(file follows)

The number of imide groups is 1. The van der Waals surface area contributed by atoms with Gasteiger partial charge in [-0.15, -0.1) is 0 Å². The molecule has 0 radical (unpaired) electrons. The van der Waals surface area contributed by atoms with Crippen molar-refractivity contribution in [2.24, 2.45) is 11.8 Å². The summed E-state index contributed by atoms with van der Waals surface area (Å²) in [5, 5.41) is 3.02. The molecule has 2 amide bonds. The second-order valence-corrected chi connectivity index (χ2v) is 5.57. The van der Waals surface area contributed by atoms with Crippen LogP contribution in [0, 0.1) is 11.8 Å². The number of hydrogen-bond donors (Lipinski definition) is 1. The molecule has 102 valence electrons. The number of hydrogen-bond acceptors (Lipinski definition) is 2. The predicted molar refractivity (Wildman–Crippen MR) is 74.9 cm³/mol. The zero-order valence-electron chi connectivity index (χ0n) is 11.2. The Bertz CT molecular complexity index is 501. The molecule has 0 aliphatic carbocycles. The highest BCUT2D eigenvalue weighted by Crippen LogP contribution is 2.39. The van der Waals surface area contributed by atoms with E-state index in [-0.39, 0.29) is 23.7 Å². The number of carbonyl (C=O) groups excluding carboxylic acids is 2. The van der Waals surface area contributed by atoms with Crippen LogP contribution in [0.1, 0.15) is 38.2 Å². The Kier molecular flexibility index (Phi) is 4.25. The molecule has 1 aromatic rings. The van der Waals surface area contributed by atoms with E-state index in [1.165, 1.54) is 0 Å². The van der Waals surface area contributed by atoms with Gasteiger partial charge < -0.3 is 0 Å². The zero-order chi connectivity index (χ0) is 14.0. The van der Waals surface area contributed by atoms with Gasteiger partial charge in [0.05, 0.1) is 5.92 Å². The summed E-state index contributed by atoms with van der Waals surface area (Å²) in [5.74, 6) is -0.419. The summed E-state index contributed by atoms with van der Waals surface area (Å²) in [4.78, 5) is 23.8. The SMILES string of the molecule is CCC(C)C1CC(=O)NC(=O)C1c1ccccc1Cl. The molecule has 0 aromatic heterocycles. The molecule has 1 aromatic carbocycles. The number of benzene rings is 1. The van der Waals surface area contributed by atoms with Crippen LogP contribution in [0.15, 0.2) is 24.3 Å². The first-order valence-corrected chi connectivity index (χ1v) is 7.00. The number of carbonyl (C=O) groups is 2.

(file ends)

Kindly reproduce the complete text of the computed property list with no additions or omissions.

The number of imide groups is 1. The van der Waals surface area contributed by atoms with Gasteiger partial charge in [-0.15, -0.1) is 0 Å². The molecule has 0 radical (unpaired) electrons. The van der Waals surface area contributed by atoms with Crippen molar-refractivity contribution in [2.24, 2.45) is 11.8 Å². The summed E-state index contributed by atoms with van der Waals surface area (Å²) in [5, 5.41) is 3.02. The molecule has 2 amide bonds. The second-order valence-corrected chi connectivity index (χ2v) is 5.57. The van der Waals surface area contributed by atoms with Crippen LogP contribution in [0, 0.1) is 11.8 Å². The number of hydrogen-bond donors (Lipinski definition) is 1. The molecule has 102 valence electrons. The number of hydrogen-bond acceptors (Lipinski definition) is 2. The predicted molar refractivity (Wildman–Crippen MR) is 74.9 cm³/mol. The zero-order valence-electron chi connectivity index (χ0n) is 11.2. The Bertz CT molecular complexity index is 501. The molecule has 0 aliphatic carbocycles. The highest BCUT2D eigenvalue weighted by Crippen LogP contribution is 2.39. The van der Waals surface area contributed by atoms with E-state index in [-0.39, 0.29) is 23.7 Å². The number of carbonyl (C=O) groups excluding carboxylic acids is 2. The van der Waals surface area contributed by atoms with Crippen LogP contribution in [0.1, 0.15) is 38.2 Å². The Kier molecular flexibility index (Phi) is 4.25. The molecule has 1 aromatic rings. The van der Waals surface area contributed by atoms with E-state index in [1.165, 1.54) is 0 Å². The van der Waals surface area contributed by atoms with Gasteiger partial charge < -0.3 is 0 Å². The zero-order chi connectivity index (χ0) is 14.0. The van der Waals surface area contributed by atoms with Gasteiger partial charge in [0.05, 0.1) is 5.92 Å². The summed E-state index contributed by atoms with van der Waals surface area (Å²) in [5.74, 6) is -0.419. The summed E-state index contributed by atoms with van der Waals surface area (Å²) in [4.78, 5) is 23.8. The SMILES string of the molecule is CCC(C)C1CC(=O)NC(=O)C1c1ccccc1Cl. The molecule has 0 aromatic heterocycles. The molecule has 1 aromatic carbocycles. The number of benzene rings is 1. The van der Waals surface area contributed by atoms with Crippen LogP contribution in [0.15, 0.2) is 24.3 Å². The first-order valence-corrected chi connectivity index (χ1v) is 7.00. The number of carbonyl (C=O) groups is 2.